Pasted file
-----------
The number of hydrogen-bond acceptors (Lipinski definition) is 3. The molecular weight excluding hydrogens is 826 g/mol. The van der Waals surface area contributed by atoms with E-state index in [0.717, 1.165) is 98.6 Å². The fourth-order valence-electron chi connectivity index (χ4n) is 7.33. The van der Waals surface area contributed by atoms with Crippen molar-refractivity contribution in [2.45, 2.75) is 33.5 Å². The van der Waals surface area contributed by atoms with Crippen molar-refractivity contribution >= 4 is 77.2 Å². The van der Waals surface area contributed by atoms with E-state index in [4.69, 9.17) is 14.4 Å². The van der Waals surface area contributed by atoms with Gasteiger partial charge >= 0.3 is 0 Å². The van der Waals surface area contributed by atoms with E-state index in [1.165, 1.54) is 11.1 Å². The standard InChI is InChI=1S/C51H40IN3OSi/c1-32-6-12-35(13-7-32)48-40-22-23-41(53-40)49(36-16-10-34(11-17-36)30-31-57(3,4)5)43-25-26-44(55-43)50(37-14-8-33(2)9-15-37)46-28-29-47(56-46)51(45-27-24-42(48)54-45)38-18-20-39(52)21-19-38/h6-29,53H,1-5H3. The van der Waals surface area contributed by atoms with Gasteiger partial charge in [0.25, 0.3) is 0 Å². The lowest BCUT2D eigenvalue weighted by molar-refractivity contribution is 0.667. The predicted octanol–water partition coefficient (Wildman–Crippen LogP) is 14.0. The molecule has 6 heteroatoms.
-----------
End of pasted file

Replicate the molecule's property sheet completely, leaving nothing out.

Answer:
The number of hydrogen-bond acceptors (Lipinski definition) is 3. The molecular weight excluding hydrogens is 826 g/mol. The van der Waals surface area contributed by atoms with E-state index in [0.717, 1.165) is 98.6 Å². The fourth-order valence-electron chi connectivity index (χ4n) is 7.33. The van der Waals surface area contributed by atoms with Crippen molar-refractivity contribution in [2.45, 2.75) is 33.5 Å². The van der Waals surface area contributed by atoms with Crippen molar-refractivity contribution >= 4 is 77.2 Å². The van der Waals surface area contributed by atoms with E-state index in [4.69, 9.17) is 14.4 Å². The van der Waals surface area contributed by atoms with Gasteiger partial charge >= 0.3 is 0 Å². The van der Waals surface area contributed by atoms with E-state index in [1.165, 1.54) is 11.1 Å². The standard InChI is InChI=1S/C51H40IN3OSi/c1-32-6-12-35(13-7-32)48-40-22-23-41(53-40)49(36-16-10-34(11-17-36)30-31-57(3,4)5)43-25-26-44(55-43)50(37-14-8-33(2)9-15-37)46-28-29-47(56-46)51(45-27-24-42(48)54-45)38-18-20-39(52)21-19-38/h6-29,53H,1-5H3. The van der Waals surface area contributed by atoms with Gasteiger partial charge in [0.25, 0.3) is 0 Å². The lowest BCUT2D eigenvalue weighted by molar-refractivity contribution is 0.667. The predicted octanol–water partition coefficient (Wildman–Crippen LogP) is 14.0. The molecule has 6 heteroatoms.